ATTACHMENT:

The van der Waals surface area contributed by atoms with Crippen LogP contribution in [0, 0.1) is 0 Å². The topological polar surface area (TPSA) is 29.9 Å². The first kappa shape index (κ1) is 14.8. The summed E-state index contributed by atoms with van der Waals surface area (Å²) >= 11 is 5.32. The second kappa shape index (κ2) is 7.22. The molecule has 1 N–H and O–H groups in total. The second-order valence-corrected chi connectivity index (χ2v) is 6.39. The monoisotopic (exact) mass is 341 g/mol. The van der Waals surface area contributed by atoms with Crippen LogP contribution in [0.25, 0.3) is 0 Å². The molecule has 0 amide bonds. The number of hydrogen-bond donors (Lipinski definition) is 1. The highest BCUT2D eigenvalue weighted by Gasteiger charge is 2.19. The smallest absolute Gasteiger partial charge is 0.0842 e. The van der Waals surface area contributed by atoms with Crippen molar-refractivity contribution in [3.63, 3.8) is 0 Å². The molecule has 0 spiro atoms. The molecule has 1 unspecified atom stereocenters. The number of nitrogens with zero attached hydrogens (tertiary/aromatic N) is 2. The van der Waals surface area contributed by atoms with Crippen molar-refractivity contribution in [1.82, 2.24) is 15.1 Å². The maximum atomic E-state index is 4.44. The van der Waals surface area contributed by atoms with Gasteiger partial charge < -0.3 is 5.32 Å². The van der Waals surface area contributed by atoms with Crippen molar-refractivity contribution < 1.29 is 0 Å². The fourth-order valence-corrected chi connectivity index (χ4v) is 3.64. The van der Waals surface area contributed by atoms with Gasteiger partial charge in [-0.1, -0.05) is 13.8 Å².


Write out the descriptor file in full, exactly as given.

The van der Waals surface area contributed by atoms with Crippen LogP contribution in [0, 0.1) is 0 Å². The topological polar surface area (TPSA) is 29.9 Å². The first kappa shape index (κ1) is 14.8. The summed E-state index contributed by atoms with van der Waals surface area (Å²) >= 11 is 5.32. The second kappa shape index (κ2) is 7.22. The molecule has 1 N–H and O–H groups in total. The second-order valence-corrected chi connectivity index (χ2v) is 6.39. The monoisotopic (exact) mass is 341 g/mol. The van der Waals surface area contributed by atoms with Crippen LogP contribution in [0.25, 0.3) is 0 Å². The molecule has 0 amide bonds. The number of hydrogen-bond donors (Lipinski definition) is 1. The highest BCUT2D eigenvalue weighted by Gasteiger charge is 2.19. The smallest absolute Gasteiger partial charge is 0.0842 e. The van der Waals surface area contributed by atoms with Crippen molar-refractivity contribution in [3.63, 3.8) is 0 Å². The molecule has 0 spiro atoms. The molecule has 1 unspecified atom stereocenters. The number of nitrogens with zero attached hydrogens (tertiary/aromatic N) is 2. The van der Waals surface area contributed by atoms with Crippen molar-refractivity contribution in [1.82, 2.24) is 15.1 Å². The maximum atomic E-state index is 4.44. The van der Waals surface area contributed by atoms with Gasteiger partial charge < -0.3 is 5.32 Å². The van der Waals surface area contributed by atoms with Crippen molar-refractivity contribution < 1.29 is 0 Å². The fourth-order valence-corrected chi connectivity index (χ4v) is 3.64. The van der Waals surface area contributed by atoms with Gasteiger partial charge in [-0.1, -0.05) is 13.8 Å².